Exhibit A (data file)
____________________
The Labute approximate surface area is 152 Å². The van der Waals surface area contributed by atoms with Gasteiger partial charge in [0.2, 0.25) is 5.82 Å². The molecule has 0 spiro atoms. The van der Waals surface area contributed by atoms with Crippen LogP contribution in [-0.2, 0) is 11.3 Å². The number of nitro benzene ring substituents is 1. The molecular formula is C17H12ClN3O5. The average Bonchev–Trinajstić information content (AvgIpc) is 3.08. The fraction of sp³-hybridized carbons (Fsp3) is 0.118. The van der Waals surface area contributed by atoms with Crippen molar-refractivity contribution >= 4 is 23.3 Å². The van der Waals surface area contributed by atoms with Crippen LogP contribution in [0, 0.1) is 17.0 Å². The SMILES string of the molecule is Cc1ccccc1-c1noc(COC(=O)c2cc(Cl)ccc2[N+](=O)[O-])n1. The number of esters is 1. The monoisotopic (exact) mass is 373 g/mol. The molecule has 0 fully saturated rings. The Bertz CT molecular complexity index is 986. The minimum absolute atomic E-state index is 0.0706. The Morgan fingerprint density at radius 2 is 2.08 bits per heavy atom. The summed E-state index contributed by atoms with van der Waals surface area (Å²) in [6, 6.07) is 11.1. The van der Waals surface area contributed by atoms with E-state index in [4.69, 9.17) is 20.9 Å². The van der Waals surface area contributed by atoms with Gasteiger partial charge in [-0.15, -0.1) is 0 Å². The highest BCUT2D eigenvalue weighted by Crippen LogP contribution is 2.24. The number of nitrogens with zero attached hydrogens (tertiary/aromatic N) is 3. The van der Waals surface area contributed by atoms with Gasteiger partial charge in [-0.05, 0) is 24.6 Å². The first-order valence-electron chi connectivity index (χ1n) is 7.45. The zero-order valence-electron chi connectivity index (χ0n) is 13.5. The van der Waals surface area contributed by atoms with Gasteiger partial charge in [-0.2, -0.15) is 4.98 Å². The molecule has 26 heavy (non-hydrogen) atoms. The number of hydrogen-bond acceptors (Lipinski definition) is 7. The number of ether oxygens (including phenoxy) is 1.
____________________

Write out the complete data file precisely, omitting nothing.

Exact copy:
The Labute approximate surface area is 152 Å². The van der Waals surface area contributed by atoms with Gasteiger partial charge in [0.2, 0.25) is 5.82 Å². The molecule has 0 spiro atoms. The van der Waals surface area contributed by atoms with Crippen LogP contribution in [-0.2, 0) is 11.3 Å². The number of nitro benzene ring substituents is 1. The molecular formula is C17H12ClN3O5. The average Bonchev–Trinajstić information content (AvgIpc) is 3.08. The fraction of sp³-hybridized carbons (Fsp3) is 0.118. The van der Waals surface area contributed by atoms with Crippen molar-refractivity contribution >= 4 is 23.3 Å². The van der Waals surface area contributed by atoms with Crippen LogP contribution in [0, 0.1) is 17.0 Å². The SMILES string of the molecule is Cc1ccccc1-c1noc(COC(=O)c2cc(Cl)ccc2[N+](=O)[O-])n1. The number of esters is 1. The monoisotopic (exact) mass is 373 g/mol. The molecule has 0 fully saturated rings. The Bertz CT molecular complexity index is 986. The minimum absolute atomic E-state index is 0.0706. The Morgan fingerprint density at radius 2 is 2.08 bits per heavy atom. The summed E-state index contributed by atoms with van der Waals surface area (Å²) in [6, 6.07) is 11.1. The van der Waals surface area contributed by atoms with E-state index in [4.69, 9.17) is 20.9 Å². The van der Waals surface area contributed by atoms with Gasteiger partial charge in [-0.15, -0.1) is 0 Å². The highest BCUT2D eigenvalue weighted by Crippen LogP contribution is 2.24. The number of nitrogens with zero attached hydrogens (tertiary/aromatic N) is 3. The van der Waals surface area contributed by atoms with Gasteiger partial charge in [-0.05, 0) is 24.6 Å². The first-order valence-electron chi connectivity index (χ1n) is 7.45. The zero-order valence-electron chi connectivity index (χ0n) is 13.5. The van der Waals surface area contributed by atoms with Gasteiger partial charge in [-0.2, -0.15) is 4.98 Å². The molecule has 26 heavy (non-hydrogen) atoms. The number of hydrogen-bond acceptors (Lipinski definition) is 7. The number of ether oxygens (including phenoxy) is 1.